Here’s a closer look at how the upcoming election will affect real estate.
2020 will be remembered as one of the most challenging years of our lives. A global pandemic, a recession that causes historic unemployment, and a heightened level of social unrest have all changed the way we live our lives. Only the real estate market seems to be unaffected as recent forecasts show that more homes will be purchased this year than last year.
As we come to the end of this tumultuous year, we’re bracing for what may be the most contentious presidential election of the century. It’s important that we look at the impact this election has on real estate. We’ll do that by answering three questions:
1. Is there a drop off in home sales during an election year? BTIG, a research and analysis firm, looked at new home sales from 1963 to 2019 in their report titled “One house, Two House, Red House, Blue House.”
They noted that in non-presidential years, there is an average decrease of 9.8% from October to November sales. This is the normal seasonality of the market. However, the data also revealed that during election years, that decrease becomes a much steeper 15%. The report states that “this may indicate that potential homebuyers may become even more cautious in the face of national election uncertainty.”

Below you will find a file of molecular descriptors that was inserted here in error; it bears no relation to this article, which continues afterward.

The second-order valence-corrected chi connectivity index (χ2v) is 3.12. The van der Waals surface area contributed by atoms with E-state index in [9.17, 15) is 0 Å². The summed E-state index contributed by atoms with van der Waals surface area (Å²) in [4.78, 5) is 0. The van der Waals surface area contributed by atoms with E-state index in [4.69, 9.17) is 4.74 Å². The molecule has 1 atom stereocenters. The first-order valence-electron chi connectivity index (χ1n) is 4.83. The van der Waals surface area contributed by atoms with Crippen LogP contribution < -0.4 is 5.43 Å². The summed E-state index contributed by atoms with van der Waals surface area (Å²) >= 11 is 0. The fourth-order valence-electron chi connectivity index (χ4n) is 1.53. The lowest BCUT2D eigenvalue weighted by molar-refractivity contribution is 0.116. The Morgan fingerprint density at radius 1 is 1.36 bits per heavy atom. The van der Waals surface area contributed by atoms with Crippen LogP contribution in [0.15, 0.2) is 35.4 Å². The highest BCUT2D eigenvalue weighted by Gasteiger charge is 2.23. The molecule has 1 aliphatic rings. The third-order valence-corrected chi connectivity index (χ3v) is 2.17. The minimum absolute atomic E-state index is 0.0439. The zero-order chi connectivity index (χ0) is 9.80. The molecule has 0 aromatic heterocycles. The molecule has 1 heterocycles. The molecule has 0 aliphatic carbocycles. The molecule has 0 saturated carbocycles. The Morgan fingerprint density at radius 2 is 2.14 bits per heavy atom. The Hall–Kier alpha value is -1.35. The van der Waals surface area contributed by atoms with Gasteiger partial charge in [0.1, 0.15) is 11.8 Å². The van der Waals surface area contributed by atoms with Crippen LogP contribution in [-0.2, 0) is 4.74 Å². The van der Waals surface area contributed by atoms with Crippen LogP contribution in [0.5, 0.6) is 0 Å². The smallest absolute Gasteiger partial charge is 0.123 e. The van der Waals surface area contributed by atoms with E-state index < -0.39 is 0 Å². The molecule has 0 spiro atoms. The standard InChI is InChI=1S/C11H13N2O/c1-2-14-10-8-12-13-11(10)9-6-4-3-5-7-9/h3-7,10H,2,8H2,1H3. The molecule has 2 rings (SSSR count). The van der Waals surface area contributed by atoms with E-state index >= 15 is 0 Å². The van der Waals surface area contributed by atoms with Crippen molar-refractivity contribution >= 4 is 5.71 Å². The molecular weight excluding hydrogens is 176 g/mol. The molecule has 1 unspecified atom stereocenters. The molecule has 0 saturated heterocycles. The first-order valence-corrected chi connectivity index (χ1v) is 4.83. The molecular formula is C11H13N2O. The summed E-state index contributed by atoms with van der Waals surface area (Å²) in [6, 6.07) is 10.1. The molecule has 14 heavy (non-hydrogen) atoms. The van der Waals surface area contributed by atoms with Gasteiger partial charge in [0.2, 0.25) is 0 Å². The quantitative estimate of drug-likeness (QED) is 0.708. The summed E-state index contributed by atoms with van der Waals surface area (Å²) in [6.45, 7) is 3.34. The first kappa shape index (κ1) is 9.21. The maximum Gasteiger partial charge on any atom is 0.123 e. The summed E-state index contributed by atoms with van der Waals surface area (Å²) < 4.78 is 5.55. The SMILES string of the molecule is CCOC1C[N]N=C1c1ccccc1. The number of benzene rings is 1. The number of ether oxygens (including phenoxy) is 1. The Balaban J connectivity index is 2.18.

2. Are those sales lost forever? The answer is no, BTIG determined. They said, “Caution is temporary, and ultimately results in deferred sales because the economy, jobs, interest rates, and consumer confidence all have far more meaningful roles in the purchasing decision than a presidential election.”
In a separate study, Chief Economist Ali Wolf concluded that purchases are just being delayed until after the election and states, “History suggests that the slowdown is largely concentrated in the month of November. In fact, the year after a presidential election is the best of a four-year cycle.”
This suggests that demand for new homes is not lost because of election uncertainty; it just gets pushed out to the following year.
3. Will it matter who’s elected? To some degree, but not in the overall number of home sales. As mentioned previously, consumer confidence plays a significant role in a family’s desire to buy a home. The BTIG report states, “A change in administration might benefit trailing blue county housing dynamics. The reelection of President Trump could continue to propel red county outperformance.”
The bottom line: If mortgage rates remain near all-time lows, the economy continues to recover, and unemployment continues to decrease, the real estate market should remain strong up to and beyond the election.
If you have any other questions for me about the market or about real estate in general, don’t hesitate to reach out via phone or email today. I look forward to hearing from you.